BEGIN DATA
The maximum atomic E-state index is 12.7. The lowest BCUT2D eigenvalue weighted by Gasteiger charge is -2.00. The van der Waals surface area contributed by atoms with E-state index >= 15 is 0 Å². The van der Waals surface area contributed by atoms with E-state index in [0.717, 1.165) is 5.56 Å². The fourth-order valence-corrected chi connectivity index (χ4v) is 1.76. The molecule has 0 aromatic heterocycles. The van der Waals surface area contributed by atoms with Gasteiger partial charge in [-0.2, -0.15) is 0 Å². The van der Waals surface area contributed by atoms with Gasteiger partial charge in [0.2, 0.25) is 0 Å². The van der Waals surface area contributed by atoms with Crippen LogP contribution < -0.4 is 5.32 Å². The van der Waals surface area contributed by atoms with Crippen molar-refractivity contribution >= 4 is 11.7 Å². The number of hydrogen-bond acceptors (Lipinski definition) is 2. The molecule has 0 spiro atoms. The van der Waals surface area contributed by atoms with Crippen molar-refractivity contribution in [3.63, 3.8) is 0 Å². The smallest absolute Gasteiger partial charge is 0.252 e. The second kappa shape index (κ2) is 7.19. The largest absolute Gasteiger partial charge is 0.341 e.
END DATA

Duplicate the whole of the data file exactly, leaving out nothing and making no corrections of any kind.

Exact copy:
The maximum atomic E-state index is 12.7. The lowest BCUT2D eigenvalue weighted by Gasteiger charge is -2.00. The van der Waals surface area contributed by atoms with E-state index >= 15 is 0 Å². The van der Waals surface area contributed by atoms with E-state index in [0.717, 1.165) is 5.56 Å². The fourth-order valence-corrected chi connectivity index (χ4v) is 1.76. The molecule has 0 aromatic heterocycles. The van der Waals surface area contributed by atoms with Gasteiger partial charge in [-0.2, -0.15) is 0 Å². The van der Waals surface area contributed by atoms with Gasteiger partial charge in [0.2, 0.25) is 0 Å². The van der Waals surface area contributed by atoms with Crippen LogP contribution < -0.4 is 5.32 Å². The van der Waals surface area contributed by atoms with Crippen molar-refractivity contribution >= 4 is 11.7 Å². The number of hydrogen-bond acceptors (Lipinski definition) is 2. The molecule has 0 spiro atoms. The van der Waals surface area contributed by atoms with Crippen molar-refractivity contribution in [3.63, 3.8) is 0 Å². The smallest absolute Gasteiger partial charge is 0.252 e. The second kappa shape index (κ2) is 7.19. The largest absolute Gasteiger partial charge is 0.341 e.